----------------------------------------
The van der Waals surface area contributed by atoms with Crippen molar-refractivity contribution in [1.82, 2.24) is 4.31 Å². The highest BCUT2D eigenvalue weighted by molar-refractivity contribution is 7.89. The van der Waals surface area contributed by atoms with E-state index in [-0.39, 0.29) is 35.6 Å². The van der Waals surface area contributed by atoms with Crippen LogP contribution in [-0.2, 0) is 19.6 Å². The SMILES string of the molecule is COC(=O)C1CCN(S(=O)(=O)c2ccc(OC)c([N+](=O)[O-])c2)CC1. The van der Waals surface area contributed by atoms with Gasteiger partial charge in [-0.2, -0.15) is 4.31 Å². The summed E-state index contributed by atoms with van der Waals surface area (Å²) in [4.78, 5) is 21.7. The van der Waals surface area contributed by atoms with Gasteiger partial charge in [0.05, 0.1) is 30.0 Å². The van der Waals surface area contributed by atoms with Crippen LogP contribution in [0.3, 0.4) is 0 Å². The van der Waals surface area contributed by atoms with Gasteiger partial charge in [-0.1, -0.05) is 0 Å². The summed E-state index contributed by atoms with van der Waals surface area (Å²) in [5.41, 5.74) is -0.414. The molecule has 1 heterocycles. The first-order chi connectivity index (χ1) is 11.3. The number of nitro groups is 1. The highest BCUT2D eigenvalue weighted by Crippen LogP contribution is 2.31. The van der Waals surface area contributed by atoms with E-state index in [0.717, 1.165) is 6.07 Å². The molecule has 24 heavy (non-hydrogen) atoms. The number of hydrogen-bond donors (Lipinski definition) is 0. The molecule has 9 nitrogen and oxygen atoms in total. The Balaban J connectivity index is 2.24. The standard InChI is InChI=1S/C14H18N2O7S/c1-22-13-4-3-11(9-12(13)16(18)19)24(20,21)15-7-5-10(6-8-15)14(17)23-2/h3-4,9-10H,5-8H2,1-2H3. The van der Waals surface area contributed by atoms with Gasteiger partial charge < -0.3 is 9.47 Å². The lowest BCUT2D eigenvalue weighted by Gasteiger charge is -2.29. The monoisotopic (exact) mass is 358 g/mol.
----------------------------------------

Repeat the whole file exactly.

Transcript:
The van der Waals surface area contributed by atoms with Crippen molar-refractivity contribution in [1.82, 2.24) is 4.31 Å². The highest BCUT2D eigenvalue weighted by molar-refractivity contribution is 7.89. The van der Waals surface area contributed by atoms with E-state index in [-0.39, 0.29) is 35.6 Å². The van der Waals surface area contributed by atoms with Crippen LogP contribution in [-0.2, 0) is 19.6 Å². The SMILES string of the molecule is COC(=O)C1CCN(S(=O)(=O)c2ccc(OC)c([N+](=O)[O-])c2)CC1. The van der Waals surface area contributed by atoms with Gasteiger partial charge in [-0.2, -0.15) is 4.31 Å². The summed E-state index contributed by atoms with van der Waals surface area (Å²) in [4.78, 5) is 21.7. The van der Waals surface area contributed by atoms with Gasteiger partial charge in [0.05, 0.1) is 30.0 Å². The van der Waals surface area contributed by atoms with Crippen LogP contribution in [0.3, 0.4) is 0 Å². The van der Waals surface area contributed by atoms with Gasteiger partial charge in [-0.1, -0.05) is 0 Å². The summed E-state index contributed by atoms with van der Waals surface area (Å²) in [5.41, 5.74) is -0.414. The molecule has 1 heterocycles. The first-order chi connectivity index (χ1) is 11.3. The number of nitro groups is 1. The highest BCUT2D eigenvalue weighted by Crippen LogP contribution is 2.31. The van der Waals surface area contributed by atoms with E-state index in [0.717, 1.165) is 6.07 Å². The molecule has 24 heavy (non-hydrogen) atoms. The number of hydrogen-bond donors (Lipinski definition) is 0. The molecule has 9 nitrogen and oxygen atoms in total. The Balaban J connectivity index is 2.24. The standard InChI is InChI=1S/C14H18N2O7S/c1-22-13-4-3-11(9-12(13)16(18)19)24(20,21)15-7-5-10(6-8-15)14(17)23-2/h3-4,9-10H,5-8H2,1-2H3. The van der Waals surface area contributed by atoms with Gasteiger partial charge < -0.3 is 9.47 Å². The lowest BCUT2D eigenvalue weighted by Gasteiger charge is -2.29. The monoisotopic (exact) mass is 358 g/mol.